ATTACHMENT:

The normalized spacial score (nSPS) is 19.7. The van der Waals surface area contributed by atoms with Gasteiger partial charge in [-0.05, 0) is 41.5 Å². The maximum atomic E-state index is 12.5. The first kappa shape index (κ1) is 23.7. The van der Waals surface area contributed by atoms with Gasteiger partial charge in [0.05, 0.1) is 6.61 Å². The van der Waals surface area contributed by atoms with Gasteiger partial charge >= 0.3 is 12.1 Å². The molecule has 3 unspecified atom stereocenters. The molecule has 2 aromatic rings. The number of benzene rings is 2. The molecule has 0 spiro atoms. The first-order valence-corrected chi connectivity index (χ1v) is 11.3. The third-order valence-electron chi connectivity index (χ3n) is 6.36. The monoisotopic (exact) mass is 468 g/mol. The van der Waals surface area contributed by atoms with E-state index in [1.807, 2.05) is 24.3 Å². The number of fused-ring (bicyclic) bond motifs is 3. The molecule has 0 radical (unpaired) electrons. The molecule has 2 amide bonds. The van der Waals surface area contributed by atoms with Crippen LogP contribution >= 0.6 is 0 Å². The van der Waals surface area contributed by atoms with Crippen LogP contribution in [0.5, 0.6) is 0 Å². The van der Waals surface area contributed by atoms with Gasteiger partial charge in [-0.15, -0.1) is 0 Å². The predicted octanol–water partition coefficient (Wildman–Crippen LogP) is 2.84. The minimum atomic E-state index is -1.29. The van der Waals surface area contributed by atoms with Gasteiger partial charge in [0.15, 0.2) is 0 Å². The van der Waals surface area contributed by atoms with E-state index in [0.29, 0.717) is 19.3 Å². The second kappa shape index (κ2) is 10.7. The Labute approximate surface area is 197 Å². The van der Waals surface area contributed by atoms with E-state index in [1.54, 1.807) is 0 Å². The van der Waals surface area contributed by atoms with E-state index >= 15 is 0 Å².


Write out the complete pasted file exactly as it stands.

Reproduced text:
The normalized spacial score (nSPS) is 19.7. The van der Waals surface area contributed by atoms with Gasteiger partial charge in [-0.05, 0) is 41.5 Å². The maximum atomic E-state index is 12.5. The first kappa shape index (κ1) is 23.7. The van der Waals surface area contributed by atoms with Gasteiger partial charge in [0.05, 0.1) is 6.61 Å². The van der Waals surface area contributed by atoms with Gasteiger partial charge >= 0.3 is 12.1 Å². The molecule has 3 unspecified atom stereocenters. The molecule has 2 aromatic rings. The number of benzene rings is 2. The molecule has 0 spiro atoms. The first-order valence-corrected chi connectivity index (χ1v) is 11.3. The third-order valence-electron chi connectivity index (χ3n) is 6.36. The monoisotopic (exact) mass is 468 g/mol. The van der Waals surface area contributed by atoms with E-state index in [1.807, 2.05) is 24.3 Å². The number of fused-ring (bicyclic) bond motifs is 3. The molecule has 0 radical (unpaired) electrons. The molecule has 2 amide bonds. The van der Waals surface area contributed by atoms with Crippen LogP contribution >= 0.6 is 0 Å². The van der Waals surface area contributed by atoms with Crippen LogP contribution in [0.5, 0.6) is 0 Å². The van der Waals surface area contributed by atoms with Gasteiger partial charge in [-0.15, -0.1) is 0 Å². The predicted octanol–water partition coefficient (Wildman–Crippen LogP) is 2.84. The minimum atomic E-state index is -1.29. The van der Waals surface area contributed by atoms with Gasteiger partial charge in [0.15, 0.2) is 0 Å². The van der Waals surface area contributed by atoms with E-state index in [0.29, 0.717) is 19.3 Å². The second kappa shape index (κ2) is 10.7. The Labute approximate surface area is 197 Å². The van der Waals surface area contributed by atoms with E-state index in [1.54, 1.807) is 0 Å². The van der Waals surface area contributed by atoms with E-state index >= 15 is 0 Å².